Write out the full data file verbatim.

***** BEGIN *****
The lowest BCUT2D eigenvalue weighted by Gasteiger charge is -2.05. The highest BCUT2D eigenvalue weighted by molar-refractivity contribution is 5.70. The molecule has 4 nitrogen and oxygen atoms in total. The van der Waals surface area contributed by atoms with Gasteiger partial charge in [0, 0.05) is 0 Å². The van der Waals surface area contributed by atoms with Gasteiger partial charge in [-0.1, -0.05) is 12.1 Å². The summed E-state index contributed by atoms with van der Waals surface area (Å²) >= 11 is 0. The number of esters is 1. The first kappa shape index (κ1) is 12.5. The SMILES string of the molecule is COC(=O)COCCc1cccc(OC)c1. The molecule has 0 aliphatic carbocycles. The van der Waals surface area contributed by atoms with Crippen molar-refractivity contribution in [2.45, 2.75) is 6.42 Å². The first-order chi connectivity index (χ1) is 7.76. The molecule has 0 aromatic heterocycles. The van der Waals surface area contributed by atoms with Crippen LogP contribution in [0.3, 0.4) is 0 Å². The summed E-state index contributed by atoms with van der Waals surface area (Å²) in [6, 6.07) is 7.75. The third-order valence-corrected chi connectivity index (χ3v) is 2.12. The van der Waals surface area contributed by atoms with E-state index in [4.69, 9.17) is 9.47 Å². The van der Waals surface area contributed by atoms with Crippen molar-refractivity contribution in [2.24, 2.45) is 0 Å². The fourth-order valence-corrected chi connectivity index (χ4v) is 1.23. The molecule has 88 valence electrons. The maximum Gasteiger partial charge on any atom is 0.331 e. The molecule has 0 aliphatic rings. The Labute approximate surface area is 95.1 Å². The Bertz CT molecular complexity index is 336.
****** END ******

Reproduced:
The lowest BCUT2D eigenvalue weighted by Gasteiger charge is -2.05. The highest BCUT2D eigenvalue weighted by molar-refractivity contribution is 5.70. The molecule has 4 nitrogen and oxygen atoms in total. The van der Waals surface area contributed by atoms with Gasteiger partial charge in [0, 0.05) is 0 Å². The van der Waals surface area contributed by atoms with Gasteiger partial charge in [-0.1, -0.05) is 12.1 Å². The summed E-state index contributed by atoms with van der Waals surface area (Å²) >= 11 is 0. The number of esters is 1. The first kappa shape index (κ1) is 12.5. The SMILES string of the molecule is COC(=O)COCCc1cccc(OC)c1. The molecule has 0 aliphatic carbocycles. The van der Waals surface area contributed by atoms with Crippen molar-refractivity contribution in [2.45, 2.75) is 6.42 Å². The first-order chi connectivity index (χ1) is 7.76. The molecule has 0 aromatic heterocycles. The van der Waals surface area contributed by atoms with Crippen LogP contribution in [0.3, 0.4) is 0 Å². The summed E-state index contributed by atoms with van der Waals surface area (Å²) in [6, 6.07) is 7.75. The third-order valence-corrected chi connectivity index (χ3v) is 2.12. The van der Waals surface area contributed by atoms with E-state index in [4.69, 9.17) is 9.47 Å². The van der Waals surface area contributed by atoms with Crippen molar-refractivity contribution in [2.24, 2.45) is 0 Å². The fourth-order valence-corrected chi connectivity index (χ4v) is 1.23. The molecule has 88 valence electrons. The maximum Gasteiger partial charge on any atom is 0.331 e. The molecule has 0 aliphatic rings. The Labute approximate surface area is 95.1 Å². The Bertz CT molecular complexity index is 336.